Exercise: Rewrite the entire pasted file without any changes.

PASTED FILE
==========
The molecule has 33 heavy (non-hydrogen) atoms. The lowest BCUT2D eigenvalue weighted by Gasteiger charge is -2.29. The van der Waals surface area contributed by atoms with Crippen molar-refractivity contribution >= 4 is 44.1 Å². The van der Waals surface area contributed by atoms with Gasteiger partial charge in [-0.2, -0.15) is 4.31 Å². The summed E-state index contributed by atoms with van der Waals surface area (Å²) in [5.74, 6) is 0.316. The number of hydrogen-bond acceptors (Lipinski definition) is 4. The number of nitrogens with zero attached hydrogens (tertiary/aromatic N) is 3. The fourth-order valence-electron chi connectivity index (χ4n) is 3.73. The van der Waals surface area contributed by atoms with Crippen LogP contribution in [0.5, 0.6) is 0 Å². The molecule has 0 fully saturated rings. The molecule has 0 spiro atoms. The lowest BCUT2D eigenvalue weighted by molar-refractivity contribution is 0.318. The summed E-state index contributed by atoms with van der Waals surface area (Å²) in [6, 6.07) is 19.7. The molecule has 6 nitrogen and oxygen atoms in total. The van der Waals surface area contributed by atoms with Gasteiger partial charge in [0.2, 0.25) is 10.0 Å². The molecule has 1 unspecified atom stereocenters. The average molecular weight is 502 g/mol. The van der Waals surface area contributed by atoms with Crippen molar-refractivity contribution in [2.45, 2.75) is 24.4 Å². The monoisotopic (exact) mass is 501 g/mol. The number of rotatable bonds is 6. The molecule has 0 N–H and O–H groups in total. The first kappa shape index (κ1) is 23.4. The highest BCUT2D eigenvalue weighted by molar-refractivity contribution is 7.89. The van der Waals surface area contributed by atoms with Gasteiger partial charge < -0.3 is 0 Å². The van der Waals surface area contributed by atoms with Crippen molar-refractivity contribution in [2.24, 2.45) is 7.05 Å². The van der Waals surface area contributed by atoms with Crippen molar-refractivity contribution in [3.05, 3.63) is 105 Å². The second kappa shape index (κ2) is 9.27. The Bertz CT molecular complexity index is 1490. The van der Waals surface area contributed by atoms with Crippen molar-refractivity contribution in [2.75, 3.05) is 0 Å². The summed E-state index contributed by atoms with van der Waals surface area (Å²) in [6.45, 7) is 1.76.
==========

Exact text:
The molecule has 33 heavy (non-hydrogen) atoms. The lowest BCUT2D eigenvalue weighted by Gasteiger charge is -2.29. The van der Waals surface area contributed by atoms with Crippen molar-refractivity contribution >= 4 is 44.1 Å². The van der Waals surface area contributed by atoms with Gasteiger partial charge in [-0.2, -0.15) is 4.31 Å². The summed E-state index contributed by atoms with van der Waals surface area (Å²) in [5.74, 6) is 0.316. The number of hydrogen-bond acceptors (Lipinski definition) is 4. The number of nitrogens with zero attached hydrogens (tertiary/aromatic N) is 3. The fourth-order valence-electron chi connectivity index (χ4n) is 3.73. The van der Waals surface area contributed by atoms with Crippen LogP contribution in [0.5, 0.6) is 0 Å². The molecule has 0 fully saturated rings. The molecule has 0 spiro atoms. The lowest BCUT2D eigenvalue weighted by molar-refractivity contribution is 0.318. The summed E-state index contributed by atoms with van der Waals surface area (Å²) in [6, 6.07) is 19.7. The molecule has 6 nitrogen and oxygen atoms in total. The van der Waals surface area contributed by atoms with Gasteiger partial charge in [0.2, 0.25) is 10.0 Å². The molecule has 1 unspecified atom stereocenters. The average molecular weight is 502 g/mol. The van der Waals surface area contributed by atoms with Crippen molar-refractivity contribution in [2.45, 2.75) is 24.4 Å². The monoisotopic (exact) mass is 501 g/mol. The number of rotatable bonds is 6. The molecule has 0 N–H and O–H groups in total. The first kappa shape index (κ1) is 23.4. The highest BCUT2D eigenvalue weighted by molar-refractivity contribution is 7.89. The van der Waals surface area contributed by atoms with Gasteiger partial charge < -0.3 is 0 Å². The van der Waals surface area contributed by atoms with Crippen molar-refractivity contribution in [2.24, 2.45) is 7.05 Å². The van der Waals surface area contributed by atoms with Crippen molar-refractivity contribution in [3.05, 3.63) is 105 Å². The second kappa shape index (κ2) is 9.27. The Bertz CT molecular complexity index is 1490. The van der Waals surface area contributed by atoms with Crippen molar-refractivity contribution in [2.75, 3.05) is 0 Å². The summed E-state index contributed by atoms with van der Waals surface area (Å²) in [6.45, 7) is 1.76.